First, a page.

The Apolipoprotein E Cys-142 Mutant: Role in Dominant Inheritance of Type III Hyperlipoproteinemia and Expression in Transgenic Mice
Type III hyperlipoproteinemia (HLP) is a genetic disorder of lipid metabolism in humans in which the primary molecular defect is a mutation(s) in apolipoprotein (apo) E that causes defective interaction of apoE with lipoprotein receptors and an accumulation of cholesterol-rich β-VLDL in the blood (Mahley and Rall, 1989). Most often, type III HLP is associated with homozygosity for an apoE mutant that has cysteine instead of arginine at residue 158, i.e., with recessive inheritance. Many rare mutants of apoE have now been described (Fig. 1), some of which are also associated with type III HLP. In most of these rare instances, type III HLP is transmitted in a dominant fashion, i.e., heterozygosity for the apoE mutant is sufficient for expression of the disorder. One of these rare apoE variants (cysteine instead of arginine at residue 142) has been found in a single family in which seven members spanning four generations are heterozygous for this apoE variant and all seven have type III HLP (Havel et al. 1983; Rall et al. 1989). Because of the unusual nature of the disorder in this family, we undertook investigations of the properties of the apoE Cys-142 mutant to determine its role in the expression of type III HLP.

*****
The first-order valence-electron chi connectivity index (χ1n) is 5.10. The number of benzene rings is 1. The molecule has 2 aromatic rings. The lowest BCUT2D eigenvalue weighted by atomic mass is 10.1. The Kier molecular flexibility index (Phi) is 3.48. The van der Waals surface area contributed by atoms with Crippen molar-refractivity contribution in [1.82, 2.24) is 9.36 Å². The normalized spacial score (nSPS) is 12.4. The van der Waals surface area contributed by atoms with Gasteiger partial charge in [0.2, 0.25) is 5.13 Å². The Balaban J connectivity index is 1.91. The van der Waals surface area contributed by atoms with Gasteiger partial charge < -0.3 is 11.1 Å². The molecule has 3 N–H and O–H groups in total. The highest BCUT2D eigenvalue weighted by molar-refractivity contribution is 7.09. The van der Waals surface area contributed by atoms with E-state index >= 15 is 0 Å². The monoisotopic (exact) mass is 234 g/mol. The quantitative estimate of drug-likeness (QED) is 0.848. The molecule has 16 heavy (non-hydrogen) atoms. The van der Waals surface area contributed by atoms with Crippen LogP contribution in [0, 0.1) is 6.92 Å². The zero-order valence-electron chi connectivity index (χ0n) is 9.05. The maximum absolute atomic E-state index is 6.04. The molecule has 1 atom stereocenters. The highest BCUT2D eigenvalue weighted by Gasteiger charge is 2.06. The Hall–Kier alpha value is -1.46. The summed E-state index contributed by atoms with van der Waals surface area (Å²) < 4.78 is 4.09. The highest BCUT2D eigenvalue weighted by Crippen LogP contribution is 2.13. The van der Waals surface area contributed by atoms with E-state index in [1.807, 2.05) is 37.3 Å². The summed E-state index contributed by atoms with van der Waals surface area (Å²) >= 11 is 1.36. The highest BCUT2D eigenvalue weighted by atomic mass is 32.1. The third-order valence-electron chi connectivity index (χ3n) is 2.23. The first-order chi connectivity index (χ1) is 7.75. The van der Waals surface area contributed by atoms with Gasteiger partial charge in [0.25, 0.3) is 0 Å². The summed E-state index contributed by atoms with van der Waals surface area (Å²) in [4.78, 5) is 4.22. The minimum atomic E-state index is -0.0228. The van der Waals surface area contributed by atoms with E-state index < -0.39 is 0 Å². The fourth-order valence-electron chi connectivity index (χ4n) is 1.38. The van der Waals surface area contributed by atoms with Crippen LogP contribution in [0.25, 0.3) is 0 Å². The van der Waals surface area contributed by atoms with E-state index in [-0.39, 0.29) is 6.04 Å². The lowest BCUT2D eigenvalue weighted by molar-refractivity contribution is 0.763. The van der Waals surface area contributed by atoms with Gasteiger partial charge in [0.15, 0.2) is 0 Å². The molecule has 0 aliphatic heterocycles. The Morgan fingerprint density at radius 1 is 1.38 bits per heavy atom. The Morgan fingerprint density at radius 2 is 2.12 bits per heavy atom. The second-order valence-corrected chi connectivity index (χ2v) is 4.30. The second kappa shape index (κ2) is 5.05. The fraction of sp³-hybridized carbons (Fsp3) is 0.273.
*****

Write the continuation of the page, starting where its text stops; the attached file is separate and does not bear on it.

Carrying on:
KeywordsCholesterol Agarose Cysteine Heparin Electrophoresis
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